The Board held that the negative evidence relied on by the administrative law judge was insufficient to rebut the Section 20(a) presumption on the facts of this case. Durant v. Bayou Fleet, Inc., BRB No. 02-0536 (Apr. 24, 2003)(unpub.) (Durant II). In so holding, the Board stated that the overriding error in the administrative law judge’s analysis was his insistence on framing the issue in terms of the occurrence of a discrete accident at work, rather than in terms of whether claimant’s overall employment aggravated his back condition or symptomotology. Id. at 4. Thus, the Board held that the fact that claimant did not report the occurrence of an injury at work until after his termination cannot be grounds for finding the presumption rebutted in the face of the co-workers’ testimony that claimant’s work was heavy and likely aggravated his back pain and the fact that claimant was terminated because he was physically unable to perform his work. 3 Id. Moreover, the Board stated that Dr. Kaufman admitted in his deposition testimony that claimant on occasion would complain that his work would aggravate his discomfort, EX 3 at 20, and he placed claimant on light duty work restrictions in February 1999 while claimant was employed with employer. Id. at 12-13. In this regard, the Board also stated that claimant’s remarks to Dr. Salone in June 1999 that his pain was not work-related does not negate the presumed causal relationship between claimant’s employment after that date and claimant’s back pain. Finally, the Board stated the videotape evidence relates to claimant’s ability to work, which is properly addressed in the context of the extent, if any, of claimant’s disability. Durant II, slip op. at 5. In sum, the Board held that, as a matter of law, the negative evidence relied on by the administrative law judge does not constitute substantial evidence sufficient to rebut the Section 20(a) presumption, in light of the facts that gave rise to the presumption in the first instance. In this regard, the Board stated that employer did not offer any “affirmative” evidence that claimant’s work did not aggravate his back condition, which may have bolstered the negative evidence, and thus claimant’s condition is work-related as a matter of law. Accordingly, the Board vacated the administrative law judge’s denial of benefits and remanded the case for the administrative law judge to consider the remaining issues raised by the parties. Id.
In his Decision and Order on Second Remand, the administrative law judge found that claimant reached maximum medical improvement on September 2, 2000, based on claimant’s visit to Dr. Bourgeois on that date, and the doctor’s opinion that until further specific treatment was provided claimant was at maximum medical improvement. 4 Next, the administrative law judge found that claimant established his prima facie case of total disability by submitting the opinions of Drs. Bourgeios and Kaufman that he is unable to return to his former employment. The administrative law judge then found that employer failed to establish evidence of suitable alternate employment, and, therefore, the administrative law judge found that claimant is entitled to temporary total disability from August 16, 1999, until September 2, 2000, continuing permanent total disability from September 2, 2000, medical expenses under Section 7 of the Act, 33 U.S.C. §907, excluding the treatment by Dr. Bourgeois, a credit to employer for part-time wages claimant earned as a self-employed worker in 2000, interest to claimant for past-due sums, and a penalty under Section 14(e), 33 U.S.C. §914(e), against employer for failure to timely controvert the claim. On claimant’s motion for reconsideration, the administrative law judge affirmed his finding that employer is not liable for the medical treatment provided by Dr. Bourgeois, as claimant had not obtained the required prior approval from employer to treat with that doctor.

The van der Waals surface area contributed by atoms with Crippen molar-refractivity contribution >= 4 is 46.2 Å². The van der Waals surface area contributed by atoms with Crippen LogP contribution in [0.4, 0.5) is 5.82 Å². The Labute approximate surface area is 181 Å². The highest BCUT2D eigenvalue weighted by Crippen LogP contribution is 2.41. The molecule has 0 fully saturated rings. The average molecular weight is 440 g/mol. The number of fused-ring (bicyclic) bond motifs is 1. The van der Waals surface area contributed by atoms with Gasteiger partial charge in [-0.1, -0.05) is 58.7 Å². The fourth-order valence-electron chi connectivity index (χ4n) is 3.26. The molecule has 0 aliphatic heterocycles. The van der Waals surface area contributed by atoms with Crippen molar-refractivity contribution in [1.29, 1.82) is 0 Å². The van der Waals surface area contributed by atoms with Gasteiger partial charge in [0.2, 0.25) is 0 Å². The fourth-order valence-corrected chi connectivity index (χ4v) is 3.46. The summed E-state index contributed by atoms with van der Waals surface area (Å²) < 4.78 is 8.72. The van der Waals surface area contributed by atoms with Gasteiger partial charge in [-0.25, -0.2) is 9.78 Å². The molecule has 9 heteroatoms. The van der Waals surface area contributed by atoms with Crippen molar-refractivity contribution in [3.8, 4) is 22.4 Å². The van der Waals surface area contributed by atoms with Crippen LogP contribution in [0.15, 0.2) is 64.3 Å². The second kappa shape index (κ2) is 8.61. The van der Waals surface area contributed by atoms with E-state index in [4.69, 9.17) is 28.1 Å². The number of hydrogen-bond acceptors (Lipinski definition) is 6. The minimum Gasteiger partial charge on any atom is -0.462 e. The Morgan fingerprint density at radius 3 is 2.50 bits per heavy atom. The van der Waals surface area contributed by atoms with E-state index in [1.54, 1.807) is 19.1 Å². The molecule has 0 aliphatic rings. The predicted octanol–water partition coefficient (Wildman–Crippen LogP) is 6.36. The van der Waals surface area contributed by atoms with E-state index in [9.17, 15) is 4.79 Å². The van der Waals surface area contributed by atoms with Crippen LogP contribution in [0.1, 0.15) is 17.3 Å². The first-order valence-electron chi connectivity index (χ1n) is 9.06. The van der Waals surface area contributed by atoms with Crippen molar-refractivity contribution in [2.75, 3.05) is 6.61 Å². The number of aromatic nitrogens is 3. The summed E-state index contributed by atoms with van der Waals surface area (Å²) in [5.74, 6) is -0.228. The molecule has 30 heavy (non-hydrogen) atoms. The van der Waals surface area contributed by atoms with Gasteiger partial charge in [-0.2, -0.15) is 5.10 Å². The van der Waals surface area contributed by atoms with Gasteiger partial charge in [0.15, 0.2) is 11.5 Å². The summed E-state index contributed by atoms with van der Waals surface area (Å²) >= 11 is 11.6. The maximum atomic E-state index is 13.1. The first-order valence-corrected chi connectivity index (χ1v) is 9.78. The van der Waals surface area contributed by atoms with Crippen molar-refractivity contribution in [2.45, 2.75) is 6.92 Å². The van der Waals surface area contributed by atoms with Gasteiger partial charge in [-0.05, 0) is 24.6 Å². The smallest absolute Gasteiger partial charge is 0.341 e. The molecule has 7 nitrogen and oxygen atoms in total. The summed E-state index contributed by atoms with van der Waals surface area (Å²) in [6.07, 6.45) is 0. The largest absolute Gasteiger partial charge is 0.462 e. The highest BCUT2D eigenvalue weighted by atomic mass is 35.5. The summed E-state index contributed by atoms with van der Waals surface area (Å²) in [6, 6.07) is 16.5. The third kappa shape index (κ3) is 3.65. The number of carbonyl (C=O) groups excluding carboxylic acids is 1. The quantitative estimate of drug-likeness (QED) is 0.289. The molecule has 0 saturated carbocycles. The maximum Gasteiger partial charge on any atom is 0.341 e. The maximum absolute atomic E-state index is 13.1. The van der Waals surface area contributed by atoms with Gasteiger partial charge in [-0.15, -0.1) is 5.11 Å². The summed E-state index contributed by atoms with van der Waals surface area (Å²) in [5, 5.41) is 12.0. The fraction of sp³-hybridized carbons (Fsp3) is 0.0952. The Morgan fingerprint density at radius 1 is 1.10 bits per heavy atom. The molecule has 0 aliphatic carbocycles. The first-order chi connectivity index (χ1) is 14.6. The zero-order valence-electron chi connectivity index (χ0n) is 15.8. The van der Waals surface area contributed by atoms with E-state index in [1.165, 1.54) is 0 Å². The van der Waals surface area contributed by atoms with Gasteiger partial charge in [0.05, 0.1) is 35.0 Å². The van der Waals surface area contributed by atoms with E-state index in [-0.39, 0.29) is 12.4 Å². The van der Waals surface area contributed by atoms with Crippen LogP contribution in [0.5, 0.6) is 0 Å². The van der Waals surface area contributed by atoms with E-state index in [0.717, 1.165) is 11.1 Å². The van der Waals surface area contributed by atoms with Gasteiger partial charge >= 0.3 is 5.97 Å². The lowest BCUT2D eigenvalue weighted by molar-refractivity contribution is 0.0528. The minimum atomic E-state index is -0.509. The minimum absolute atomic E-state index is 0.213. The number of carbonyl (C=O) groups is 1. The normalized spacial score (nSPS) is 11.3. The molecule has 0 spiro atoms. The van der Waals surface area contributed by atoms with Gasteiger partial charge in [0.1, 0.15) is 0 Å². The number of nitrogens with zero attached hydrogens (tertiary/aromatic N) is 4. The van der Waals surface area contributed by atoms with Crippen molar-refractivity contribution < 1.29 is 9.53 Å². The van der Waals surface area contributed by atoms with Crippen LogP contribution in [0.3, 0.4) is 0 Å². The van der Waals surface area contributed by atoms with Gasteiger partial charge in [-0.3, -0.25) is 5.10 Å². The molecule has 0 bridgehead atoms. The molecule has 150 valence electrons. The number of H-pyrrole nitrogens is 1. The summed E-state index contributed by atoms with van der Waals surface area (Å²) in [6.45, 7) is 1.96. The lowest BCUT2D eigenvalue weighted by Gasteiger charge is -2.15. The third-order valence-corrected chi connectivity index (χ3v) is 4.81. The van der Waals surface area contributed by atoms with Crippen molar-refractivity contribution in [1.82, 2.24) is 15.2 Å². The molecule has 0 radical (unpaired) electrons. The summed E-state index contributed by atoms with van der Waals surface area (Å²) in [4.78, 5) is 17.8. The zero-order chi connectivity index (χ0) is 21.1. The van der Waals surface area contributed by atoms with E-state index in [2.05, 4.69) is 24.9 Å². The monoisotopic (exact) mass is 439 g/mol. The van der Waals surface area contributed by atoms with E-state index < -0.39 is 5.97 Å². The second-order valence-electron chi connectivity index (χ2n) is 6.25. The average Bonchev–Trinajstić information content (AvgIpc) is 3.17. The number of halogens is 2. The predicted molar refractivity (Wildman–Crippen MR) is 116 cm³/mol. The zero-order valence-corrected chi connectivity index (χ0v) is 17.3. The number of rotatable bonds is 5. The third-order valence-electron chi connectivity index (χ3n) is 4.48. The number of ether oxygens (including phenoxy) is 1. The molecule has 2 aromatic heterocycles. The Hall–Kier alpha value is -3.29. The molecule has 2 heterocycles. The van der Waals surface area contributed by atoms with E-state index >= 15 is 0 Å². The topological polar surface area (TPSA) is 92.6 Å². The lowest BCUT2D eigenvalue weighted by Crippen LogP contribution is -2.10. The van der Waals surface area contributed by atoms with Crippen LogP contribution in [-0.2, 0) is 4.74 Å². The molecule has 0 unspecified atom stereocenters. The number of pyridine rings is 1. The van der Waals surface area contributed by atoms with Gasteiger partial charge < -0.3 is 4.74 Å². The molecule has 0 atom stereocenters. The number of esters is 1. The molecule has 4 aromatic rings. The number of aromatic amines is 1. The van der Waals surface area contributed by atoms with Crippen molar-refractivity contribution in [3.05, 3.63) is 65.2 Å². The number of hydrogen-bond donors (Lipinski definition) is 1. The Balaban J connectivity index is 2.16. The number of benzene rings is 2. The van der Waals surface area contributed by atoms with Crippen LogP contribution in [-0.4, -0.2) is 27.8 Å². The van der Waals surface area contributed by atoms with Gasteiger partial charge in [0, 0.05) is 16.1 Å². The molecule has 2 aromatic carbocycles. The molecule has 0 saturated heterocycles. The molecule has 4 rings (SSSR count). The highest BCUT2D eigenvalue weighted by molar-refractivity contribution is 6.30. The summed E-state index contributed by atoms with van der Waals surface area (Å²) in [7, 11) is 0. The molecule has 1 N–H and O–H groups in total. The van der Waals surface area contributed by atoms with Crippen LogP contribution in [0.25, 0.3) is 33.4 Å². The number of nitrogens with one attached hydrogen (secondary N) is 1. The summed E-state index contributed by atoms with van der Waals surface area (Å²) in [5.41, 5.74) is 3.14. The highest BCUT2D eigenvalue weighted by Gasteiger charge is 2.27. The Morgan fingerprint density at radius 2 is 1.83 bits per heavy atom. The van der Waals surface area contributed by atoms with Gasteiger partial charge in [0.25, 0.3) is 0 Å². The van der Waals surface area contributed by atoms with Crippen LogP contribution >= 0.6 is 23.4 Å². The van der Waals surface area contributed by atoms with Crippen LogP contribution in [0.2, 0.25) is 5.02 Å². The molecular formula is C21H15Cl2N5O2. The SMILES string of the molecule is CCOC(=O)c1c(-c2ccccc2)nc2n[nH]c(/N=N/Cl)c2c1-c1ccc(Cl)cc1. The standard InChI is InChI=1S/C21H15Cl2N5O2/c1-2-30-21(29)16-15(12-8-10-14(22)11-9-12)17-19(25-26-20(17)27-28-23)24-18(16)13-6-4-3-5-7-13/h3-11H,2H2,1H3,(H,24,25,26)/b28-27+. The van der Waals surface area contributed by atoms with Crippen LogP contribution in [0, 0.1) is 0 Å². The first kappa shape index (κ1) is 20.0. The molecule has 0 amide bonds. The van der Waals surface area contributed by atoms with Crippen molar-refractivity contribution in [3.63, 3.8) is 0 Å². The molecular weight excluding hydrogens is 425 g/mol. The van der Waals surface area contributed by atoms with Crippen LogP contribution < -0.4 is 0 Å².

On appeal, employer challenges only the conclusion that claimant’s current condition is causally related to claimant’s employment. 5 Specifically, employer contends that claimant did not present sufficient evidence to invoke the Section 20(a) presumption of causation, that employer submitted sufficient evidence to establish rebuttal of the Section 20(a) presumption, and that the Board imposed on it an improper evidentiary burden to establish rebuttal of the Section 20(a) presumption, by requiring that it produce “affirmative” evidence, a higher burden than the statutory “substantial evidence” standard. Thus, employer argues that claimant is entitled to neither disability compensation nor medical benefits. Employer avers that claimant’s current back condition is caused by his pre-existing back condition and was not affected by his work for it.